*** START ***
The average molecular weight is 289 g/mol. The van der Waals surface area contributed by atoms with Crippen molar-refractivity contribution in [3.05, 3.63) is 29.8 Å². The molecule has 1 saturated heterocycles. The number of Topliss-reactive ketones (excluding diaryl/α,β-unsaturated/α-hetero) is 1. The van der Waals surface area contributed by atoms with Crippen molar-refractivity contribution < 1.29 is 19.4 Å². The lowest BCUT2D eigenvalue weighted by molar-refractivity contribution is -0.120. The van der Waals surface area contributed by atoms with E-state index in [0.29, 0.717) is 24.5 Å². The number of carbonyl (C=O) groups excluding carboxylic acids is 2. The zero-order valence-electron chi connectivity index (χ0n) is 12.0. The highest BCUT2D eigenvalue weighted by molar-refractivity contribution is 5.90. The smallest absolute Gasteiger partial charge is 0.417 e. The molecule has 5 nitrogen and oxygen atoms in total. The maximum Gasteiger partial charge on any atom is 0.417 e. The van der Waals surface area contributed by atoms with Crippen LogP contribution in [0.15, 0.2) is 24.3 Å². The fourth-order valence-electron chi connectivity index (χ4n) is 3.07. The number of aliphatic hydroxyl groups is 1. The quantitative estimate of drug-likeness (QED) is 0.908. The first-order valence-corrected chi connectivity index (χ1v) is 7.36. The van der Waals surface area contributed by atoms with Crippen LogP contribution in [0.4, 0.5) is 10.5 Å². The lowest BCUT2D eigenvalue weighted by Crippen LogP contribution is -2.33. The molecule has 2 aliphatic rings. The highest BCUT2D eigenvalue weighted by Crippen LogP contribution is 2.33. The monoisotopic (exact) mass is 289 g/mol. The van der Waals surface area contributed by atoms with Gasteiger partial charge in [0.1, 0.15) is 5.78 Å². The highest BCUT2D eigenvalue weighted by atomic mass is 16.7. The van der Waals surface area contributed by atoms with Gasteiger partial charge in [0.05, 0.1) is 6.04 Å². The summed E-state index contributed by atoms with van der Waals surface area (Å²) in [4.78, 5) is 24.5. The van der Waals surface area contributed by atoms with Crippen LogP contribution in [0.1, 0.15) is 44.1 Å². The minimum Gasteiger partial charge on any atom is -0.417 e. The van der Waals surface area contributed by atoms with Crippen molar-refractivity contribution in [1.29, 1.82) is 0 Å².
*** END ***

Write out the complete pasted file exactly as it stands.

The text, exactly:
The average molecular weight is 289 g/mol. The van der Waals surface area contributed by atoms with Crippen molar-refractivity contribution in [3.05, 3.63) is 29.8 Å². The molecule has 1 saturated heterocycles. The number of Topliss-reactive ketones (excluding diaryl/α,β-unsaturated/α-hetero) is 1. The van der Waals surface area contributed by atoms with Crippen molar-refractivity contribution < 1.29 is 19.4 Å². The lowest BCUT2D eigenvalue weighted by molar-refractivity contribution is -0.120. The van der Waals surface area contributed by atoms with E-state index in [0.29, 0.717) is 24.5 Å². The number of carbonyl (C=O) groups excluding carboxylic acids is 2. The zero-order valence-electron chi connectivity index (χ0n) is 12.0. The highest BCUT2D eigenvalue weighted by molar-refractivity contribution is 5.90. The smallest absolute Gasteiger partial charge is 0.417 e. The molecule has 5 nitrogen and oxygen atoms in total. The maximum Gasteiger partial charge on any atom is 0.417 e. The van der Waals surface area contributed by atoms with Crippen LogP contribution in [0.15, 0.2) is 24.3 Å². The fourth-order valence-electron chi connectivity index (χ4n) is 3.07. The number of aliphatic hydroxyl groups is 1. The quantitative estimate of drug-likeness (QED) is 0.908. The first-order valence-corrected chi connectivity index (χ1v) is 7.36. The van der Waals surface area contributed by atoms with Crippen LogP contribution in [0.4, 0.5) is 10.5 Å². The lowest BCUT2D eigenvalue weighted by Crippen LogP contribution is -2.33. The molecule has 2 aliphatic rings. The highest BCUT2D eigenvalue weighted by Crippen LogP contribution is 2.33. The monoisotopic (exact) mass is 289 g/mol. The van der Waals surface area contributed by atoms with Gasteiger partial charge in [0.1, 0.15) is 5.78 Å². The highest BCUT2D eigenvalue weighted by atomic mass is 16.7. The van der Waals surface area contributed by atoms with Gasteiger partial charge in [0.05, 0.1) is 6.04 Å². The summed E-state index contributed by atoms with van der Waals surface area (Å²) in [4.78, 5) is 24.5. The van der Waals surface area contributed by atoms with Crippen LogP contribution in [0.1, 0.15) is 44.1 Å². The minimum Gasteiger partial charge on any atom is -0.417 e. The van der Waals surface area contributed by atoms with Crippen molar-refractivity contribution in [1.29, 1.82) is 0 Å².